You are here

Should I defrag my pendrive?

8 posts / 0 new
Last post
rogerferrari
rogerferrari's picture
Offline
Last seen: 5 months 2 weeks ago
Joined: 2010-02-12 14:30
Should I defrag my pendrive?

hi I would like to know if can I defrag my USB drive, if it's would be good or bad...
I read a lot of things about it, some people say that it will enhance performance on the other hand, other people say that it decrease time life of my USB flash drive... what is true? and what all of you recomend to do...
I have a Kingston 8GB

ceciliaFX
ceciliaFX's picture
Offline
Last seen: 3 months 3 weeks ago
Joined: 2007-04-24 14:18
no

flash drives should not be defraged.

"No one man can terrorize a whole nation unless we are all his accomplices." - Edward R. Murrow

Walt Kowalski
Offline
Last seen: 12 years 9 months ago
Joined: 2010-01-30 13:37
neva dew it

neva dew it

ottosykora
Offline
Last seen: 2 days 3 hours ago
Joined: 2007-10-11 17:48
answer it yourself

Q: what was defrag designed for?
A:, to keep file fragments near together, so the reader head moving over the rotating hard disk does not need to travel all over the disk back and forth to collect parts of the file.

How many heads has a flash drive? Is there something moving across the storage surface inside it? Does something click and tick inside?

So what do you expect from defrag? What should speed up what? Think logically about the difference between rotating hard drive and solid state flash memory unit and you will find the answer.

Otto Sykora
Basel, Switzerland

rogerferrari
rogerferrari's picture
Offline
Last seen: 5 months 2 weeks ago
Joined: 2010-02-12 14:30
ty

thx Otto,
you clearified all about it

Rocking for the One who is the Rock

Jimbo
Offline
Last seen: 2 years 10 months ago
Joined: 2007-12-17 05:43
yes and no

If you search, then you will find some lengthy arguments about this.

There are certain cases in which each of the pieces of advice you have been given could be correct. In other words, there are circumstances where it will improve performance, and there are circumstances where it will reduce the life of your drive.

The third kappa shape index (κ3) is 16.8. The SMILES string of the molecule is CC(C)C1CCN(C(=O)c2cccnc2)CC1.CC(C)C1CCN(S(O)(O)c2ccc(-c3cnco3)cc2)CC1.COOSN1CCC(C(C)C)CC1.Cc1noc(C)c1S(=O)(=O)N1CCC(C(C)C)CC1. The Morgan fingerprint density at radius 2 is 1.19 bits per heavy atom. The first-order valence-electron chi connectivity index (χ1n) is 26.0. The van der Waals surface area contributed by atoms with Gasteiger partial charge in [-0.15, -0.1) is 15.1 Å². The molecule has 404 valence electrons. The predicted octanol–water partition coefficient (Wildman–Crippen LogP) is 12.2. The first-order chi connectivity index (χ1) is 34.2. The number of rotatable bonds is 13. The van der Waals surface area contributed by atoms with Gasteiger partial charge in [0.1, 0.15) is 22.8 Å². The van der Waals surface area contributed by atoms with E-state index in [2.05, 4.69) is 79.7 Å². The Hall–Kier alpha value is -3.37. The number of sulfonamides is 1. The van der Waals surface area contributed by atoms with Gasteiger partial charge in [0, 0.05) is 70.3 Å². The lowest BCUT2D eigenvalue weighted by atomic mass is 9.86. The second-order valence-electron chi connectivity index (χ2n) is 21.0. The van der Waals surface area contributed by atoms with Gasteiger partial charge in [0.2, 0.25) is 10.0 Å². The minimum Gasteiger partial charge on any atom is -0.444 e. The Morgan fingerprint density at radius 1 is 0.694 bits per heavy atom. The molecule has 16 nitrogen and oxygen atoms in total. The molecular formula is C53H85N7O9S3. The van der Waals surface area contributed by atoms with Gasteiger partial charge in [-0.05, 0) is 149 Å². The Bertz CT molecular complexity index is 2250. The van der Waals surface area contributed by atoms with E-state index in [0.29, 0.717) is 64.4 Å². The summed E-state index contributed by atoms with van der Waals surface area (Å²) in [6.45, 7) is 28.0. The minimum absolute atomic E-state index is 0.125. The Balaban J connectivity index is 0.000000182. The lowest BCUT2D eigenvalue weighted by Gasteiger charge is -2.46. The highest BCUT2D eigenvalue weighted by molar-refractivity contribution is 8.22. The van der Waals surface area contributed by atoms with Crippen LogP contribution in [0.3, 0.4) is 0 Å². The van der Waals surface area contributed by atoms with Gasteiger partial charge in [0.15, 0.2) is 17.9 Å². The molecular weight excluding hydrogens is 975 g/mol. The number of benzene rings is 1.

For the general case, for 90%+ of users, for 90%+ of drives, for 90%+ of usage patterns, don't defrag. Ever. Just not worth it. The potential performance gains are tiny in comparison to the time it actually takes to run the defrag, and only exist at all in some very specific usage patterns, so just don't do it.

Specifically, you will pretty much never see any increase in read speeds from defragging a drive. The only advantage is that large writes (single file, multiple megabytes) may be faster if the free space is contiguous, but they still don't care about the fragmentation of the existing files.

John T. Haller
John T. Haller's picture
Online
Last seen: 16 min 33 sec ago
AdminDeveloperModeratorTranslator
Joined: 2005-11-28 22:21
Wear Leveling = No Contiguous Free Space

Modern flash drives with modern wear leveling mean there is no such thing as contiguous free space.

Sometimes, the impossible can become possible, if you're awesome!

Jimbo
Offline
Last seen: 2 years 10 months ago
Joined: 2007-12-17 05:43
to get technical

it is about ensuring that the write hits as few erase blocks as possible.

Since the granularity for the remapping for wear levelling is done either within an erase block, or on a whole block by whole bock basis, or both, but never by swapping out portions of a block with another, then it doesn't matter whether the empty erase block are next to each other in the address space of the flash memory chip or not. Making the free space contiguous on a filesystem level will still tend to mostly ensure that erase blocks are wholly free or wholly used, meaning fewer blocks touched by a large write.

Like I said, it is a very special case, and for anyone who doesn't know exactly why they need to defrag their drive for their usage pattern, my recommendation is don't defrag.

Log in or register to post comments